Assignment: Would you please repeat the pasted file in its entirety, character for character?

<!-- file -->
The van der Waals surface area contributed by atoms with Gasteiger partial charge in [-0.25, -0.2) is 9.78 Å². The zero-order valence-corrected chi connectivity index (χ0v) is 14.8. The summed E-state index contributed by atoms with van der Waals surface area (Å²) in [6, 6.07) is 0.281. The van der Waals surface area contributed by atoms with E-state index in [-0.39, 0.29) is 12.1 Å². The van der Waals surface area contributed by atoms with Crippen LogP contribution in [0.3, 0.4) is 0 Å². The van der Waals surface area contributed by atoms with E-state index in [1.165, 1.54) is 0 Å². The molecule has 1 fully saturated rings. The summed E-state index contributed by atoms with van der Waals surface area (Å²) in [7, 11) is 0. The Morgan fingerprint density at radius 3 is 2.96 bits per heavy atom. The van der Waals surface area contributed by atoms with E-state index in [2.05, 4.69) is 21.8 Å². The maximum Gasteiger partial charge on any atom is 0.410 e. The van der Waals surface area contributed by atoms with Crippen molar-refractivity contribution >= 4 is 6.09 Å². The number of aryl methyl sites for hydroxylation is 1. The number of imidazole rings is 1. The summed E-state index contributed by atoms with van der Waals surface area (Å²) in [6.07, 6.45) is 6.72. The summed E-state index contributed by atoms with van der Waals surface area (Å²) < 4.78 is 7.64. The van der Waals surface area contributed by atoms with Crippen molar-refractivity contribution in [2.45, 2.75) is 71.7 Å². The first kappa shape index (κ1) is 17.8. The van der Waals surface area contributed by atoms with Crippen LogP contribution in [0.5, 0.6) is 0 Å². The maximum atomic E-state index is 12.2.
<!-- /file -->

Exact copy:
The van der Waals surface area contributed by atoms with Gasteiger partial charge in [-0.25, -0.2) is 9.78 Å². The zero-order valence-corrected chi connectivity index (χ0v) is 14.8. The summed E-state index contributed by atoms with van der Waals surface area (Å²) in [6, 6.07) is 0.281. The van der Waals surface area contributed by atoms with E-state index in [-0.39, 0.29) is 12.1 Å². The van der Waals surface area contributed by atoms with Crippen LogP contribution in [0.3, 0.4) is 0 Å². The van der Waals surface area contributed by atoms with E-state index in [1.165, 1.54) is 0 Å². The molecule has 1 fully saturated rings. The summed E-state index contributed by atoms with van der Waals surface area (Å²) in [7, 11) is 0. The Morgan fingerprint density at radius 3 is 2.96 bits per heavy atom. The van der Waals surface area contributed by atoms with E-state index in [2.05, 4.69) is 21.8 Å². The maximum Gasteiger partial charge on any atom is 0.410 e. The van der Waals surface area contributed by atoms with Crippen molar-refractivity contribution >= 4 is 6.09 Å². The number of aryl methyl sites for hydroxylation is 1. The number of imidazole rings is 1. The summed E-state index contributed by atoms with van der Waals surface area (Å²) in [6.07, 6.45) is 6.72. The summed E-state index contributed by atoms with van der Waals surface area (Å²) < 4.78 is 7.64. The van der Waals surface area contributed by atoms with Crippen molar-refractivity contribution in [2.45, 2.75) is 71.7 Å². The first kappa shape index (κ1) is 17.8. The van der Waals surface area contributed by atoms with Crippen LogP contribution in [0.5, 0.6) is 0 Å². The maximum atomic E-state index is 12.2.